I've been re-reading my response to Sarah Braasch, both in light of the comments left there (and in the DA thread), and because I re-read things often to try to get a different perspective on them. Well, now I've got a different perspective on my own words, and I feel compelled to say something about it. Here I go!
The more I read what I wrote, the more it comes off as a couple pages of "I don't like your style, young lady!" It strikes me more and more as finger-wagging nonsense, and I always get pissed when people do that to me, so why would I do it to anyone else? As both Sarah and Ebonmuse have said, the criticisms are valid ones - but what was I criticizing? Well, Sarah didn't genuflect before the facts in a manner suitable to my tastes - she didn't cite sources when making points. Why did that stick in my craw so much? Because... because... because facts matter, dammit, and if you don't keep track of where you get them from, then you might be wrong and then... and then... well, you'd be wrong.
But was Sarah wrong in anything she said? Umm... no. As Ebonmuse was kind enough to point out, the facts are on Sarah's side here - while her apocalyptic tenor* may indeed have been hyperbolic, I think such hyperbole is justified by the facts in this case. And ultimately, the availability of that justification is what matters to me, not whether it's laid out right the Hell then and there. Missionaries do in fact bring their death cult with them and tie it to what comforts of civilization they also offer, and their death cult is in fact anti-civilization, anti-health, and anti-sanity. How better to bring about the end of the world than by poisoning all that is best in it, both in practice when giving aid to people, and in the public mind by causing the disease to be consistently linked with the cure? Oh, and for clarity, disease=unevidenced superstition (but I repeat myself!), cure=secular civilization (oh, I repeat myself again!).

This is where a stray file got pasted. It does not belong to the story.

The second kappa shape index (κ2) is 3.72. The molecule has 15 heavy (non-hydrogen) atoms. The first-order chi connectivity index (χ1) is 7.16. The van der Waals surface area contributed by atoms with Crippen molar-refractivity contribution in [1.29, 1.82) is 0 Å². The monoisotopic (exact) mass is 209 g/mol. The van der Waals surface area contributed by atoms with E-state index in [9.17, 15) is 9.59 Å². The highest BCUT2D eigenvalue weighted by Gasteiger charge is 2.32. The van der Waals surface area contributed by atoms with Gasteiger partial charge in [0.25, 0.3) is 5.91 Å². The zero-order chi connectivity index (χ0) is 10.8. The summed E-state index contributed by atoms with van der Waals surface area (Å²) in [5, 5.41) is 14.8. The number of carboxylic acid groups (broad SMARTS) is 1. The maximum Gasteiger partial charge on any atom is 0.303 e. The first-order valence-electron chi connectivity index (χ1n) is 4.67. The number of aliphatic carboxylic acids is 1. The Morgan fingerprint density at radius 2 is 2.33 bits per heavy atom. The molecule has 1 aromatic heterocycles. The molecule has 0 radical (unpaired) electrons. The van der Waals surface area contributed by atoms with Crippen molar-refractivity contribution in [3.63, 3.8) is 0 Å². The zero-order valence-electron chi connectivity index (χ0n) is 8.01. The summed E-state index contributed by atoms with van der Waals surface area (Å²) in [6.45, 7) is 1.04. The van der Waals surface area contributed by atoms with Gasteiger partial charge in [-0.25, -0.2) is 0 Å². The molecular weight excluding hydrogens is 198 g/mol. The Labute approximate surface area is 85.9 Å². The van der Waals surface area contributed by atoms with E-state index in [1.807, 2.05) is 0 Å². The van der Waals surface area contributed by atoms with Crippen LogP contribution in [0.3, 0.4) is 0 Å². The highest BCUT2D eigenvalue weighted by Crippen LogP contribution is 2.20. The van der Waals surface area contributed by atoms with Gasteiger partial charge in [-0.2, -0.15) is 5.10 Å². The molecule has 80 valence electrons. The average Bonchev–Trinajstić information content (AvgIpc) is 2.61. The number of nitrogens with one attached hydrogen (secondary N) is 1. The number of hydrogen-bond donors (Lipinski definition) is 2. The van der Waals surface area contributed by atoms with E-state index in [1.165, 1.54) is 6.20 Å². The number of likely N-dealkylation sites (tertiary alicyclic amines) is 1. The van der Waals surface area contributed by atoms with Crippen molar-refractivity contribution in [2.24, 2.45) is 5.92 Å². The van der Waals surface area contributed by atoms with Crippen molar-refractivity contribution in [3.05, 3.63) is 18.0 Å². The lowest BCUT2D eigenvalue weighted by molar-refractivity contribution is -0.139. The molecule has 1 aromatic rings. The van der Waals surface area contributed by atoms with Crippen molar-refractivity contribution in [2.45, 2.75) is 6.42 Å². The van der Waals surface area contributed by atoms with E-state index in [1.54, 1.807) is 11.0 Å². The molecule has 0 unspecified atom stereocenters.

To be fair, nobody goes all the damn way to Africa just to ruin a bunch of strangers' lives. These missionaries, of course, have nothing but the best of intentions in their heart of hearts, I'm sure of it - but who's always saying that the road to Hell is paved with good intentions? Must be someone who believes in Hell...
Anyway, I think I got a little carried away with my academic desire for citation. But this ain't Wikipedia, it's not even college, and so picking nits over something like that just seems inappropriate now that I've had a couple days to think about what I wrote. My first reaction to her piece was that it was moving and well-written, and while that admittedly does rely on the sort of background that she and I share (i.e. growing up amid religious insanity), we do in fact share that background, and I think appealing to that is no bad thing. As Sarah said, this is not academic writing, so my criticisms are at least a bit out of place.
I guess what I'm getting at is that everyone's an asshole from time to time, and I think I just took my turn. Sorry about that. I should have thought about what I was saying before I said it, and then I might not have gone off on a tangent about... nothing at all, really.
* - I try to use the phrase "apocalyptic tenor" at every available opportunity, because I read it here and it's awesome (it's also awesome here). But am I the only one who thinks of a giant Luciano Pavarotti destroying Italy when this phrase is mentioned? That would be quite an "apocalyptic tenor" indeed! Man, now I want to see giant Luciano Pavarotti wreck the Vatican... that would be awesome, too! Also, today's Dinosaur Comics is pretty awesome, too (fortune cookie moment).